The goddess Panakeia, daughter of Asclepius and granddaughter of Apollo has pointed me to these substances which I have found very useful.
N.B. Garlic is the eastern European 'version' of the south-east Asian ginger insofar as both are of a disinfectant nature ginger is slightly more efficient though. Honey is one version of the ambrosia of the immortals; the Brisai-nymphs raised the young Dionysus on it. Honey conserves like amber or gold with which it shares the connotation as a symbol for eternity (gold is the metal that hardly corrodes). All three are especially good for sore throats, influenza, ailments of the upper torso, potency; honey as a relaxant ginger and garlic as an activator of force.
Whenever I wear this style of coat it evokes in me a sense of authority and responsibility and commands respect in others, something that I don’t necessarily like as you know if you have read this blog penned under the Bacchic seal of drunken madness. But it’s ideal daywear when I want to have a chat with my bank-manager or take a stroll on the Ringstrasse followed by a nice cup of tea in a café where I’ll read luxury editions of poetry-books that are elongated to such an extent that only 3, 4 words will fit into a single line.
Sometimes I eccentrically don’t take it off but bury myself inside of it while whispering to the waiter in a hushed voice so that he can hardly understand me, showing my contempt for society while still partaking in it somehow.
„Selbst ein Weltmann von Format, ein umworbener Playboy, ein Snob, der schon alles kennt und dem das Beste gerade noch gut genug ist, oder ein Gentleman mit internationalem Flair wird mit diesem Buch noch manch unterhaltsame Stunden verbringen (und ihm manchen exzellenten Tip entnehmen- was er natürlich nicht zugeben darf).“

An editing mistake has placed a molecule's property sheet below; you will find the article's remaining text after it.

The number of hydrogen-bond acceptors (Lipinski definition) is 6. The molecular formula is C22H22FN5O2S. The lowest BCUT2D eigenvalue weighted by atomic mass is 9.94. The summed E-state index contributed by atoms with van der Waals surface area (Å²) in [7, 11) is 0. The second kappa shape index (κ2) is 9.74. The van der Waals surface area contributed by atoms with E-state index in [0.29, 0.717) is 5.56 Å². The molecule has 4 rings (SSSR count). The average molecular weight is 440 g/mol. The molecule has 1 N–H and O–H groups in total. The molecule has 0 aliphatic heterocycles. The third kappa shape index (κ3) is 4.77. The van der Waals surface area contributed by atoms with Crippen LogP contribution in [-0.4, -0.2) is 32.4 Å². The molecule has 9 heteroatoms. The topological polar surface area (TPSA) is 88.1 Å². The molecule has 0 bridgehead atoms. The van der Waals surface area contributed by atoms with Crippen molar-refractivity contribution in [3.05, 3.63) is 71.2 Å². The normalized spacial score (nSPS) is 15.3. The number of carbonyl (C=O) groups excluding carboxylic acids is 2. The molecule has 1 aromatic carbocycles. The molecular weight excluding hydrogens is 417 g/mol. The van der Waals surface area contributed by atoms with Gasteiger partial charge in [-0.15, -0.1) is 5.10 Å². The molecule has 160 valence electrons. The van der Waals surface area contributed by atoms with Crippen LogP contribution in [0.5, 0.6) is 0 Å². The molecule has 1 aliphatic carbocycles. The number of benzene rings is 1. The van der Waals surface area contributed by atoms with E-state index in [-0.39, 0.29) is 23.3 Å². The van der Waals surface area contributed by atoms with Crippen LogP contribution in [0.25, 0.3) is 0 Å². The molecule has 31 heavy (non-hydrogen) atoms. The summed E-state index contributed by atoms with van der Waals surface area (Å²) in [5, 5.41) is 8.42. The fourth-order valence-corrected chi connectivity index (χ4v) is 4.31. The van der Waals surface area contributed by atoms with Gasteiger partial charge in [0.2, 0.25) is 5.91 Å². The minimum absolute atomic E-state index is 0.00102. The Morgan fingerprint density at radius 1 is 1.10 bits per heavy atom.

(~Even a cosmopolitan, a playboy, a snob with eclectic taste or a jet-setting gentleman will spend many an entertaining hour reading this book [and will receive many an excellent tip from it- a fact that he of course should not admit] ).
I have been an avid skier since the tender age of three and enjoy the sport. I even took the exam for the State skiing instructor that is traditionally held in summer on the Kitzsteinhorn-glacier (of course I never worked as one)...Now, girls and boys, this is how we do it: We wake up at 7 a.m., eat a large breakfast and be on the slopes at 8:30 or 9. This early will actually be the best because least crowded time.
For lunch we drink tea with lemon- no alcohol like the normaloes [normal/average people] since it will spoil the sport and the great experience of nature (if it’s really cold you may tell Sepp to put some rum in it)- and an apple with a power-bar or some light soup. As you know, I normally don’t refuse a drink if it’s pushed on me but not while skiing, not during the day (smoking on the lift as some cretins seem to be fond of is equally intolerable).
After one, one-and-a-half hours of rest we’ll be back on the slopes, in the woods and the untouched deep-snow terrain off-track till about 4 p.m. Then, back to hotel, shower and about 2 hours rest (then maybe a few rounds in the pool).
Then at dinner at a good or authentic restaurant we stuff ourselves with heavier or more opulent foods and drinks- mostly wines and beer-, afterwards off to the bar, nightclub or disco (for this it’s necessary to be in a place like Cortina, Kitzbühel or Gstaad that provides acceptable nightlife): we dance, guzzle Schnaps and fool around till at least 12:30 a.m. Next morning: again, wake-up call at 7 a.m.
Repeat this for one, two weeks!
Such a vacation reinvigorates me both mentally and physically.
p.s. there is an alternative to such a ski-trip: you ski for about 45 minutes a day drink and eat and dance at lunch at the mountain-side hut, bake in the sun and party during day *and* night- absolutely feasible too and recommended to those who don’t or don’t want to ski.